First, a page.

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The Great Staircase at Sudbury Hall

Visitors in the Staircase Hall at The Children's Country House at Sudbury, Derbyshire
Visitors in the Staircase Hall at The Children's Country House at Sudbury | © National Trust Images/John Millar

Few houses have stairs as spectacular as these at Sudbury Hall. This grand staircase has been the focus of major conservation work that will allow the stairs to be opened up to the public for the first time in 40 years. Discover more about the project.

Designed to impress

If you were building your dream home – what would you spend the most money on? A grand kitchen? A fancy bathroom? The man who built Sudbury Hall (now known as The Children’s Country House at Sudbury), George Vernon, started designing his dream home in the 1660s.

To celebrate his wealth, social position and political ambition he hired the most skilled and talented 17th-century craftworkers available, to design and build state rooms, service rooms, large gardens and a grand staircase.

Located at the heart of the hall, this staircase needed to possess a wow factor that would get everyone talking. He installed (and we believe contributed to the designs of) one of the country’s finest examples of a 17th-century staircase.

The ornate balustrade was carved by Edward Pierce, the decorative plasterwork surrounding the staircase was carried out by James Pettifer, and the figurative painted panels looking down on the stairs are by Louis Laguerre.

View from the top landing of the Great Staircase, showing the elaborate carved balustrade by Edward Pierce 1676-7 plasterwork ceiling by James Pettifer & wall & ceiling painting.
The magnificent great staircase showing the elaborate carved balustrade | © National Trust Images/Andreas von Einsiedel

Steps to conservation success

The Great Staircase had been closed to the public for over 40 years, due to concerns over the structural integrity and its poorly fixed treads. The resulting unsafe vibrations, and the undersized carriage beams, meant it had to stay closed and could only be used in real emergencies, otherwise it ran the risk of becoming loose, and damaging the surrounding plasterwork.

In 2019 we initiated a project to get the Great Staircase carefully repaired and restored to its former glory so it could be used as a staircase once again. Here’s a little insight into everyone who stepped up to The Children's Country House, Great Staircase challenge.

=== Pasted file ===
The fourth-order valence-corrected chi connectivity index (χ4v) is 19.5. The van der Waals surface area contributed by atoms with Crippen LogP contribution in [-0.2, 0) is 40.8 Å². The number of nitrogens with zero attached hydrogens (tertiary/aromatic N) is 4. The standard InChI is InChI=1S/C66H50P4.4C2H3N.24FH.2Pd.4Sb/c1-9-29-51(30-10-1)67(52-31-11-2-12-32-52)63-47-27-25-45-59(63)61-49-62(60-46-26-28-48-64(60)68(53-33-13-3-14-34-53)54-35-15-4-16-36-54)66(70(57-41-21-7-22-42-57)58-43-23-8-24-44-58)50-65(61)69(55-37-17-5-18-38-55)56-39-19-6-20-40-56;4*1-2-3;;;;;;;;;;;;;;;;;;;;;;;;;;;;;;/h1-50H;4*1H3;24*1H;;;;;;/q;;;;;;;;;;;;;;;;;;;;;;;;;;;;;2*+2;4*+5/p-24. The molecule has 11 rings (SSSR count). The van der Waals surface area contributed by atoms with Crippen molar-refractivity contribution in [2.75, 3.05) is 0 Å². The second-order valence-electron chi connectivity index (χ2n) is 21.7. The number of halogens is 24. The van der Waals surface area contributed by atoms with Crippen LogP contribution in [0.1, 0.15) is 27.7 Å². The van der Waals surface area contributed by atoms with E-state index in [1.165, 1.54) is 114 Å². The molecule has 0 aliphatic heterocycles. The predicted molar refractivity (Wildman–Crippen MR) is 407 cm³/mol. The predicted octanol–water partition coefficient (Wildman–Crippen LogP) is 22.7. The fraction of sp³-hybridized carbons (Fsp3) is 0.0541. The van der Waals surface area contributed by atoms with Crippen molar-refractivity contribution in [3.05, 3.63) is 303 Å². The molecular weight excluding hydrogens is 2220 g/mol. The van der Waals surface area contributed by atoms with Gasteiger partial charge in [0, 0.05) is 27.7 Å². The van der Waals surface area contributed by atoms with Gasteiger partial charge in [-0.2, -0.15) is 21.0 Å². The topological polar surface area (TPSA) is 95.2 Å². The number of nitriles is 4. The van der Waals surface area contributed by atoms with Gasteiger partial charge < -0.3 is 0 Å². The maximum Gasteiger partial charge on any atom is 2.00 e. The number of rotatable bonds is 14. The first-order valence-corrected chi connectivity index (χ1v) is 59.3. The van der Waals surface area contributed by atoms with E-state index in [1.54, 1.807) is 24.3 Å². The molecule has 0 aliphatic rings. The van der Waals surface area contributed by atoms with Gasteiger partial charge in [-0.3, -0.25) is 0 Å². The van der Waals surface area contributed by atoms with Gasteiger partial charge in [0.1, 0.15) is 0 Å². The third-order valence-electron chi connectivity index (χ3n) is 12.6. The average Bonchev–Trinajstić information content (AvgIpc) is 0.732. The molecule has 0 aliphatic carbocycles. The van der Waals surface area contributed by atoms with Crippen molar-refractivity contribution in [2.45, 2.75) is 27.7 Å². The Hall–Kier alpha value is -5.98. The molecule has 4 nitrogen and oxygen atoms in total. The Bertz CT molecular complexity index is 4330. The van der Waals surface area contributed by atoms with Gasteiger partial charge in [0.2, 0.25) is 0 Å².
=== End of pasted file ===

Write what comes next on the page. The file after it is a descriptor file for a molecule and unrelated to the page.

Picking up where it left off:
Starting steps

Step one

A plan is created

We’d known for years about the structural integrity of the stairs due to the poorly fixed treads, the resulting vibrations and the undersized carriage beams.

With the help of Structural Engineers, Frank W. Haywood & Associates, Building Surveyors, Kirby Surveying Ltd and conservation and joinery experts, we came up with a detailed plan, which was reviewed by the National Trust teams before heading off to our local Conservation Officer, for listed building and planning consent.

Due to the nature of the planned repairs and the importance of the staircase we needed to tread carefully, to ensure this one-off opportunity to fix the stairs didn’t fail.  

The staircase hall at The Children's Country House at Sudbury, Derbyshire
A very grand staircase indeed | © National Trust Images/John Millar

The result of team work

Throughout the project, we had the full support of Trust specialists (past and present) – this included the planning officer, archaeologist, finance business partner, assistant director of operations, curators, conservators, building surveyors, operational risk – they were on hand to advise and encourage.

Everyone in the property team also had a role to play – from project managing aspects of the repairs, opening for contractors, staying late so a tricky bit of staircase could be fitted, overseeing streams of activity, advising on solutions, finding the money for the work, promoting what we were doing on social media, cleaning, the list goes on….

Climb the stairs for yourself

Finally, after 40 years being closed, with a wide ranging team of experts and a mammoth amount of team work, the stairs are safe to walk up once again. We couldn’t have done any of this work without your help – from your admission tickets, donations and memberships which all helped to fund this work to look after the history here.

We look forward to welcoming visitors back to the hall later in 2022. Do come back and visit when we're open and climb the stairs for yourself – but please no sliding down the bannisters.

The south front of Sudbury Hall, Derbyshire, with geese resting on the lawn.

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